Global Citizenship

How does an American college student effectively diversify herself and prepare to enter a global society that is becoming more and more interconnected everyday? Kerry Campbell ('14), from Haymarket, Virginia, discovered she could be her best when she combined a passion for American history with an “appreciation for negotiation and conflict resolution and how these activities impact the global community on a daily basis,” she says. 

Seeking to enrich her academics with a real-world application, Campbell, a political science and history double major, pursued activities where she could grow as a world citizen. She joined Model Arab League, a simulation of the League of Arab States similar to Model United Nations. With the help of her faculty mentor, Dr. Tina Kempin-Reuter, Associate Professor of Government, Campbell eventually applied and was accepted as a fellow of the National Council on U.S. – Arab Relations, a nonprofit dedicated to improving American knowledge and understanding of the Arab world. She traveled with other fellows to Saudi Arabia, where the group met with prominent Saudi figures, and were immersed in Saudi culture and the relationship between the two nations.

When she returned to America, Campbell immediately began drawing similarities between the culture she had just experienced and the one she had known all along. “You think you understand movements, like the revolutionary one here, or our civil rights movement, or the feminist movement,” she says. “Then, to go somewhere abroad that’s socially different and see the same movements happening, it’s incredible.” Campbell’s experience overseas gave her a firsthand account of the Arab hospitality she had learned so much about in her classes at CNU. Her experience within another culture also reminded her of what she had back home, at CNU, and gave her new ways of connecting with CNU’s diverse student body.

Campbell’s involvement on campus wasn't limited to her interest in foreign policy. She excelled in the President’s Leadership Program, and was a member of the women’s lacrosse club. She also divided her time between the Arabic, German and History Clubs. Campbell was inducted into Alpha Chi, the national college honor society, and Omicron Delta Kappa, the national leadership honor society, among others. “You can’t have the full college experience without getting involved. I love learning, and I love going to class, but you can learn just as much from your peers as you can from a textbook. It’s just a different type of education.”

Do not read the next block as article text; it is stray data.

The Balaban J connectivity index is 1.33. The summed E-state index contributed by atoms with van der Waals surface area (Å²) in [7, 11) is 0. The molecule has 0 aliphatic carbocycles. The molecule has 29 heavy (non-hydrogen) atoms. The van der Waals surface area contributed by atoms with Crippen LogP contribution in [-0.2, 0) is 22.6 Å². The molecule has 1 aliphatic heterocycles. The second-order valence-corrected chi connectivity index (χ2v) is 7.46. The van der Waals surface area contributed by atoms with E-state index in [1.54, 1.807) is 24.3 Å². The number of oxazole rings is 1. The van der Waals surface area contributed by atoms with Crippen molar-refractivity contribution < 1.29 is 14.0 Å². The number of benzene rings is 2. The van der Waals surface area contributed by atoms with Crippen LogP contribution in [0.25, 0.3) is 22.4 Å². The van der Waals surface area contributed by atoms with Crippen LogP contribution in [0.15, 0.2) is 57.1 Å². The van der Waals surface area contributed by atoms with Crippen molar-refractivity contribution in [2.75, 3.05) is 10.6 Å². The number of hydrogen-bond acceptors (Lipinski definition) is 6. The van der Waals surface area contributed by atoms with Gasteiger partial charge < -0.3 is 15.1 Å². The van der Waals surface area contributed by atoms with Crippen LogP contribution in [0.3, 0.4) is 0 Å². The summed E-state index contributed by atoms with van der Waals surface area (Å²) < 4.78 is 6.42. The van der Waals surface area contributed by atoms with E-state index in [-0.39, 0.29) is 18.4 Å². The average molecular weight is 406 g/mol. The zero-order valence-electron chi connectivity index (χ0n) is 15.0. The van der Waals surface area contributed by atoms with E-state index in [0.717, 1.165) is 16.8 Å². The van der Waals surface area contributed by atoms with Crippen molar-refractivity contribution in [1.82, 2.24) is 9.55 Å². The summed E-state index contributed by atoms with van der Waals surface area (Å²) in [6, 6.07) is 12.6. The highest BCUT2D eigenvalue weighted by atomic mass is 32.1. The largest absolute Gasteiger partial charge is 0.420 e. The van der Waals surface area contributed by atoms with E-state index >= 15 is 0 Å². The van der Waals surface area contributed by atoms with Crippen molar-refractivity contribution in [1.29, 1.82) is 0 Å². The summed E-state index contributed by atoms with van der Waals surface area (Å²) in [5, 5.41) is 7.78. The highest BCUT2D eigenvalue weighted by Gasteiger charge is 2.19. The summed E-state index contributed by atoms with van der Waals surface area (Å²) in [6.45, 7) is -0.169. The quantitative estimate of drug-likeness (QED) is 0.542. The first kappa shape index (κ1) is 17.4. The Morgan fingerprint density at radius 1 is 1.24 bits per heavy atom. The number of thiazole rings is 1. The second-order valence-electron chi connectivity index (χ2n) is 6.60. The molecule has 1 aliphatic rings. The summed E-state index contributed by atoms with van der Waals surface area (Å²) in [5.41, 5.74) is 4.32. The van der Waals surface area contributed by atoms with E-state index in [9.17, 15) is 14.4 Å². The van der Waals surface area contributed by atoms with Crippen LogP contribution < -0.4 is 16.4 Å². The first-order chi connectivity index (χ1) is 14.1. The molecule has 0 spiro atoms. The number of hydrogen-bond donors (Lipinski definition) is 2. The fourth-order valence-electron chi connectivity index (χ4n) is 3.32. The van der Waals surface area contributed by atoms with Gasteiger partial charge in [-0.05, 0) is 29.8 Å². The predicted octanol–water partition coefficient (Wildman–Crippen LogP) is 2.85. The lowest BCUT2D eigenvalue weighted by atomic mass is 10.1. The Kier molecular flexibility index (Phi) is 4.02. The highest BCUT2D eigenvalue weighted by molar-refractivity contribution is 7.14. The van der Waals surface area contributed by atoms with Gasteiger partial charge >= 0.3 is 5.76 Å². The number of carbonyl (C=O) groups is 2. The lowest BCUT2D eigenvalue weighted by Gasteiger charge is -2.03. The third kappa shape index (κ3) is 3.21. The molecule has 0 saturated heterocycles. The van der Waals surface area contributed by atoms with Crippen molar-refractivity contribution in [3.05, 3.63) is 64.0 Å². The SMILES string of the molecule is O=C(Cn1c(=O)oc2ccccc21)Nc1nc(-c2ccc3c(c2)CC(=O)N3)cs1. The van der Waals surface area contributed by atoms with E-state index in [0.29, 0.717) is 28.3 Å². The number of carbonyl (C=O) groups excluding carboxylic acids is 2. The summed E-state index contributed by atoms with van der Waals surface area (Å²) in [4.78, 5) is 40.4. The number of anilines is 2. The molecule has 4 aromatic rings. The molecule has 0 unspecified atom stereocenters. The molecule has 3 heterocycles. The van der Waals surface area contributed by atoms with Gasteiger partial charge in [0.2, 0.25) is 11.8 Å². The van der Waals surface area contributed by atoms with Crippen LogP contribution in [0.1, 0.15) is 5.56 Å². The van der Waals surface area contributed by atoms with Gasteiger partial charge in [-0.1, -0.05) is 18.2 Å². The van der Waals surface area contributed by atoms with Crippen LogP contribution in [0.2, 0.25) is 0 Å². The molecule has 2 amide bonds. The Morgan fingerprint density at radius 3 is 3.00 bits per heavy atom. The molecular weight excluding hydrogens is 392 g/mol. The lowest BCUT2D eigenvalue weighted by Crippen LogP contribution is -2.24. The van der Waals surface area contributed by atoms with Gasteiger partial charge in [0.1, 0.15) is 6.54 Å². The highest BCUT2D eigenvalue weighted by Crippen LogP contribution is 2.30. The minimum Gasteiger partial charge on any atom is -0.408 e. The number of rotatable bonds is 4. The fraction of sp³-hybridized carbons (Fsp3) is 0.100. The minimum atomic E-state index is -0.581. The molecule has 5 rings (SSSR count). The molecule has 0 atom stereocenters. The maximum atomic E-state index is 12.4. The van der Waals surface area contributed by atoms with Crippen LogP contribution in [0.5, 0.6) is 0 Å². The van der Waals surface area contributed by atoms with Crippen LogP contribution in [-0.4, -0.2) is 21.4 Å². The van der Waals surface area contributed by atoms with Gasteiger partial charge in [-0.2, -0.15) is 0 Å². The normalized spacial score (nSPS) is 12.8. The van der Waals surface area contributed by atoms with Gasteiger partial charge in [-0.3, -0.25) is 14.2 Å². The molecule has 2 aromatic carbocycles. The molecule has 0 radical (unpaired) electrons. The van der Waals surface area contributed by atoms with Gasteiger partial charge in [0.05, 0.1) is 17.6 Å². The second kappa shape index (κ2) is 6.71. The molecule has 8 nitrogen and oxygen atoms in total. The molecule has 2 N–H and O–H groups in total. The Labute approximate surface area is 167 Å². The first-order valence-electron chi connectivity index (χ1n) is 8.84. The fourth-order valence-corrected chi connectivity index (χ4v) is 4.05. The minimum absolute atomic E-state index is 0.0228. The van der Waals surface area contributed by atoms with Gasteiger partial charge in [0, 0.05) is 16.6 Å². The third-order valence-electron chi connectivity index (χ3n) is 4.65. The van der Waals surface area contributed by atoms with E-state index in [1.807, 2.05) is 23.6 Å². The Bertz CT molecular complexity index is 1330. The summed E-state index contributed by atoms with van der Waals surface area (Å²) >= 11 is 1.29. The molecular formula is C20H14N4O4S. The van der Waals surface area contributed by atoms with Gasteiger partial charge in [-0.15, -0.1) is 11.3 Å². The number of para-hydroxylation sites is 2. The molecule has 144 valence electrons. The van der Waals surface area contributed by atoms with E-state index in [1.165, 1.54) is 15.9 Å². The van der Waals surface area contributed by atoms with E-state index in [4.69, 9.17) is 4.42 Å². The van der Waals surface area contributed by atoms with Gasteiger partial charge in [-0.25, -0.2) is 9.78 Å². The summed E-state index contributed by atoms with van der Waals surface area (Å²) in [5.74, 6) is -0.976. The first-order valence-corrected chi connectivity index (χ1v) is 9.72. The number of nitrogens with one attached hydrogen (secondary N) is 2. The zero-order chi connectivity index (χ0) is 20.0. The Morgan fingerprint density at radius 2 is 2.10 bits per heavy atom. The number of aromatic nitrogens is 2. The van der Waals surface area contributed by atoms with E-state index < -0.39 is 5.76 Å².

Campbell chose CNU partially due to its proximity to the Historic Triangle, of Jamestown, Colonial Williamsburg and the Yorktown Battlefield, and for its small class sizes, which let her be more than a face in the crowd. “I figured there would be at least one or two professors with whom I would interact,” she says. “In reality, I built close relationships with professors in many departments.”

Campbell’s own relationship with her mentor, Dr. Kempin-Reuter, was extensive, both in the classroom and beyond. Campbell worked as an intern at CNU’s Reiff Center for Human Rights and Conflict Resolution, helping to advance the Center’s mission to raise awareness of the horrors of genocide, human rights violations and conflict, and studying ways to overcomes these problems. “Her input has been essential and working with her has been a real pleasure,” Kempin-Reuter says. “Kerry is incredibly efficient and helpful, never afraid to take on another task. I really appreciated how she approached her work proactively and comprehensively. She is both a natural leader and a great team player – not something you see every day.” 

Overall, Campbell stresses the importance of interdisciplinary learning, study abroad and hard work. “College is meant to train you to be a better citizen, both locally and globally,” she says. “CNU helped me get to where I am, but CNU is only half the equation,” she says, emphasizing the importance of her own commitment to her education, both at home and abroad.

She will begin attending the London School of Economics and Political Science this fall to pursue a master of science in the theory and history of international relations. – Laura Kate Genevish ‘16

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